The long-anticipated report from Special Counsel John Durham revealed the FBI opened its doomed Trump-Russia investigation after former Trump campaign aide George Papadopoulos repeatedly denied any possible collusion and argued that such activity would be treasonous.
Durham’s report Monday determined that the FBI opened its years-long “Crossfire Hurricane” investigation into alleged collusion between former President Trump and the Kremlin based on “raw, unanalyzed and uncorroborated intelligence,” and that it “reflected a noticeable departure from how it approached prior matters involving possible attempted foreign election interference plans aimed at the Clinton campaign.”
On page 252 of the report, Durham claims the FBI recorded meetings between Papadopoulos, confidential human sources (CHS) and undercover employees (UCE) and that Papadopoulos repeatedly denied any wrongdoing by the 2016 campaign.
“During the course of these meetings, Papadopoulos denied Russian assistance to the Trump campaign, notwithstanding repeated attempts by CHS-1 to link the WikiLeaks disclosures of DNC emails to the campaign — an assertion set forth in the Page FISA applications,” the report stated.
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The report was referring to the Foreign Intelligence Surveillance Act (FISA) warrants to surveil former Trump campaign adviser Carter Page, which heavily relied on the uncorroborated and since-debunked Steele dossier.
The dossier, which was commissioned by a research firm hired by Hillary Clinton campaign lawyer Marc Elias, alleged that Page, working with the Russians, coordinated the timing of the release of hacked Democratic National Committee (DNC) emails by WikiLeaks for the purpose of damaging Clinton’s campaign.
“In fact, when asked directly by CHS-I if the campaign had advance knowledge about the WikiLeaks disclosures, Papadopoulos replied ‘no,’” the report said. “Papadopoulos stated that the campaign ‘would [not] advocate for this type of activity because, at the end of the day, it’s, ah, illegal … and compromises the U.S. national security’ Papadopoulos also stated that this type of activity is ‘espionage … treason.’”
Papadopoulos similarly made repeated denials about the campaign’s involvement with the WikiLeaks disclosures to a second source, but those denials were not included in the FISA applications, Durham’s report said.
“These highly probative statements, some of which were made before the initial Page FISA application, were not included in that application or any subsequent renewals,” it said. “Perhaps more importantly, these statements did not cause anyone in the FBI to question the initial predication for Crossfire Hurricane, namely Papadopoulos’s alleged statements to the Australian diplomats regarding Russia’s offer of assistance to the Trump campaign.”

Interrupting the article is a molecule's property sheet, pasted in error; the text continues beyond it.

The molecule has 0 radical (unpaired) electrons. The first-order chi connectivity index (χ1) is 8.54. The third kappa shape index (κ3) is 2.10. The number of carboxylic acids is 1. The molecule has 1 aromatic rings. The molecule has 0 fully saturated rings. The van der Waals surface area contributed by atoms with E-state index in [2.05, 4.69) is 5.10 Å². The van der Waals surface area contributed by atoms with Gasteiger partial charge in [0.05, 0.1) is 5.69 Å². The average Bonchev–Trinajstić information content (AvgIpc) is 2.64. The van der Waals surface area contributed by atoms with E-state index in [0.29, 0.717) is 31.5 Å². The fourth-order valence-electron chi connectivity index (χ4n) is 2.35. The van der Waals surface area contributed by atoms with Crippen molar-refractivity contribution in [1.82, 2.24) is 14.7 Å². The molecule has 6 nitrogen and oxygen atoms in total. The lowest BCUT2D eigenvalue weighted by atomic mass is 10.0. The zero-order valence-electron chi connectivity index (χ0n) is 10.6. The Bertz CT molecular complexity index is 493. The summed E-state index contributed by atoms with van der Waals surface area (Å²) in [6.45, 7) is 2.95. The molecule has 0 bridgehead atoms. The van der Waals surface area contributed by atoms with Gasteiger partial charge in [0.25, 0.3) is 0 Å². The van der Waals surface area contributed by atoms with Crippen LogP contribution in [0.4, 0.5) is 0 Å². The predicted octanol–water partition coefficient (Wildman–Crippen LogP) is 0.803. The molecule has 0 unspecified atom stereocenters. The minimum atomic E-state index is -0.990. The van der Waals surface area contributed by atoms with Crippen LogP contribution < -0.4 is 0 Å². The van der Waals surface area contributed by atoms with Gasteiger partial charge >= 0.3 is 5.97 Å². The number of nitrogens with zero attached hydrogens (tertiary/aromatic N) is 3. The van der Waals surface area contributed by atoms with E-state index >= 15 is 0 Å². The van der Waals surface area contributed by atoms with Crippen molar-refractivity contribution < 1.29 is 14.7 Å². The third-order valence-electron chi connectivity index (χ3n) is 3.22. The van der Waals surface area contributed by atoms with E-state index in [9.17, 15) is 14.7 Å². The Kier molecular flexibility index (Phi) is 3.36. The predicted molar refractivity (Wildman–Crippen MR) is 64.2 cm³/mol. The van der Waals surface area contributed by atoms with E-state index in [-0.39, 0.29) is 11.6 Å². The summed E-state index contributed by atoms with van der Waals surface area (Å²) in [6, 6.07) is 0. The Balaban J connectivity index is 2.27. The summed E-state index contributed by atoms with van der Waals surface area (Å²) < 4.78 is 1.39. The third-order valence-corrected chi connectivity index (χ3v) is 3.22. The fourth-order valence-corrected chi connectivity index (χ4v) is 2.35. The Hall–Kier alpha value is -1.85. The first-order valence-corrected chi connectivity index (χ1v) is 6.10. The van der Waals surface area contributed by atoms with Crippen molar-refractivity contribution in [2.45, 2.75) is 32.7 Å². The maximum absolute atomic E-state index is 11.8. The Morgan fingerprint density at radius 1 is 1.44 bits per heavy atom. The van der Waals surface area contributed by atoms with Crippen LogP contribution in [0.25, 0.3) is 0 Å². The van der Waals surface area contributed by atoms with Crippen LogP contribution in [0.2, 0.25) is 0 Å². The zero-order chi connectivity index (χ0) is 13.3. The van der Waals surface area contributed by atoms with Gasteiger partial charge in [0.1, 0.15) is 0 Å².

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According to the report, FBI investigators dismissed Papadopoulos’ denials, without citing any evidence, as “weird” and “rehearsed.”
“Indeed, when interviewed by the Office, one Crossfire Hurricane investigator repeated that assessment noting that Papadopoulos’s statements were ‘curious,’ rehearsed, and therefore not authentic,” the report said. “Likewise, when interviewed by the Office, another investigator recalled briefing FBI executives about the Papadopoulos statements, including [former FBI Deputy Director Andrew] McCabe, and noted that the statements were deemed to be scripted to give a false impression.”
Durham argued in his report that while “the exclusion of the Papadopoulos statements in the Page FISA application may have been sufficient to meet a negligence standard,” it was “insufficient to bring criminal charges against any FBI or Department personnel.”
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During an appearance on “Fox News Tonight,” Papadopoulos hailed Durham’s report as a “profound indictment” on the U.S. intelligence community, telling host Will Cain that “heads have to roll” for putting the country through years of unfounded Trump-Russia collusion allegations.
“I feel ecstatic,” he said. “My wife and I have been celebrating all day today because this really didn’t just tarnish my image. It also tarnished my wife’s image who really stuck with me through this entire saga from beginning until end, So I’m a very lucky guy.
In March 2016, as an aide to the Trump campaign focusing on foreign policy, Papadopoulos met with Maltese professor Joseph Mifsud in London, who told him that the Russians had dirt in the form of emails that could damage Hillary Clinton’s presidential campaign, The New York Times reported in 2017.
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Papadopoulos then reportedly told Australian diplomat Alexander Downer of the new information, and Downer reported Papadopoulos’ comments to the FBI. Papadopoulos was later charged in former Special Counsel Robert Mueller’s investigation with lying to investigators about the timing of his meeting with Mifsud and about his knowledge of Mifsud’s connections to Russia.
Papadopoulos pleaded guilty and wound up serving 12 days behind bars, followed by 12 months of probation. He released a book the next year, “Deep State Target: How I Got Caught in the Crosshairs of the Plot to Bring Down President Trump,” and he was later pardoned by Trump.
Fox News’ Brooke Singman and Yael Halon contributed to this report.